Legislation Aimed at Improving Health Outcomes, Quality of Life for Californians Heads to the Governor’s Desk

Cancer advocates urge Governor Newsom to sign the bipartisan bill to ensure more patients can access biomarker testing that can connect them to the right treatment at the right time

September 14, 2023

Sacramento, Calif. – The California Legislature passed a bill Thursday night to ensure that more health insurance plans, including Medi-Cal, cover comprehensive biomarker testing when supported by medical and scientific evidence. Senate Bill 496, sponsored by the American Cancer Society Cancer Action Network (ACS CAN) and the University of California, has received strong, bipartisan support throughout the legislative process. It now heads to the governor’s desk.

“Biomarker testing can help health care providers render the right treatment at the right time and is increasingly important for cancer care and the treatment of diseases like arthritis and other autoimmune and rare diseases. With research happening in other areas, biomarkers may be available in the future to treat Alzheimer’s, neurological conditions, and more,” said State Senator Monique Limón (D-Santa Barbara), the author of the legislation. “This bill removes barriers to precision medicine and can potentially reduce overall health care costs by avoiding unnecessary hospitalizations and treatments.”

Testing for specific biomarkers – such as gene mutations – found in blood, tissues or other biospecimens – is the key to unlocking precision medicine, including targeted therapies, that often improve survivorship and quality of life for cancer patients and others with chronic diseases. For example, patients with certain lung cancer types who received biomarker testing and targeted therapy saw a 31% reduction in risk of death.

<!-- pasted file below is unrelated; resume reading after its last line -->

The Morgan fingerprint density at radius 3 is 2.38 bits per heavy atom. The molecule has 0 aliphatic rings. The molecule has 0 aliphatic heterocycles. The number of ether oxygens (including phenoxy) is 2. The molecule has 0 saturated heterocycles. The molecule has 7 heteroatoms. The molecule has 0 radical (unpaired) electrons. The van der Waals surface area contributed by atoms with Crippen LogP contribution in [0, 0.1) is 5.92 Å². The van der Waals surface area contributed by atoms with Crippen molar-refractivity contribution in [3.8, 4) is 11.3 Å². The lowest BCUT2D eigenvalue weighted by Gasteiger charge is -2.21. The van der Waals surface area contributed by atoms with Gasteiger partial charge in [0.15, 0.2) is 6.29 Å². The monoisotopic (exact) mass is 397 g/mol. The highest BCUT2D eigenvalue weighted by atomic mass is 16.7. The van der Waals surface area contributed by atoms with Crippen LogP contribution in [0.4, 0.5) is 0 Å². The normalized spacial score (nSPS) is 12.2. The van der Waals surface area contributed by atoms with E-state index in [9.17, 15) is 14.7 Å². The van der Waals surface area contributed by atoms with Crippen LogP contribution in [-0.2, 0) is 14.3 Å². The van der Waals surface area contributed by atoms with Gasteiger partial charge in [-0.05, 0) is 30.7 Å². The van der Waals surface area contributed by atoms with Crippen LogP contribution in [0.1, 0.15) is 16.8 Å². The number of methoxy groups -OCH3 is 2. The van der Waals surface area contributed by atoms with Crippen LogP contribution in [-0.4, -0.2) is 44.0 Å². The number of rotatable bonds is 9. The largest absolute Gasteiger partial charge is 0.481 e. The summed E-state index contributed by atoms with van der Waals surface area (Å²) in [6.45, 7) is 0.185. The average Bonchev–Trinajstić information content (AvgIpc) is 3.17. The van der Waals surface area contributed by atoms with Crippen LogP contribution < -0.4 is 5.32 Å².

“In July 2021, I was diagnosed with stage-four lung cancer after developing symptoms that I thought were from COVID. Within weeks, I could barely stand and would go unconscious and wake up in an ambulance. I went on chemotherapy and it was doing more damage. My family and I were preparing for my imminent death,” said César Serrano. “Then, I received the biomarker testing results that led doctors to the treatment that saved my life. It was truly a miracle.”

Biomarker testing could also help patients save invaluable time and prevent physical, emotional and financial strain by avoiding treatments that are likely to be ineffective or unnecessary and their potential life-altering side effects. 

“I was able to bypass chemotherapy thanks to my biomarker testing results indicating that the recurrence of my cancer was low. I had to undergo radiation and hormone therapy, which produced its own side effects – such as excruciating bone and joint pain – but nothing like what I might have experienced if I had to undergo chemotherapy,” said Punita Khanna, who was diagnosed with breast cancer seven years ago. 

Clinical trials fuel medical innovation and the development of new cancer treatments and are increasingly driven by biomarker testing, which facilitates participation by helping identify eligible patients. Additionally, nearly 60% of all cancer drugs approved in the last five years require or recommend biomarker testing before use.

Despite the proven benefits, insurance coverage for biomarker testing is failing to keep pace with innovations and advancements in treatment, resulting in some patients being forced to pay out-of-pocket, incur debt or go without this game-changing testing.

“People of color, individuals with limited income, and rural residents are less likely to receive biomarker testing,” said Autumn J. Ogden-Smith, California Legislative Director for ACS CAN. “Improving coverage for biomarker testing across insurance types is fundamental to reducing health disparities as precision medicine grows. We thank the Legislature for passing the bill and urge Governor Newsom to seize this opportunity to help turn the promise of precision medicine into a reality for more Californians.”

A dozen states nationwide have enacted legislation expanding access to biomarker testing, including our neighboring state of Arizona.

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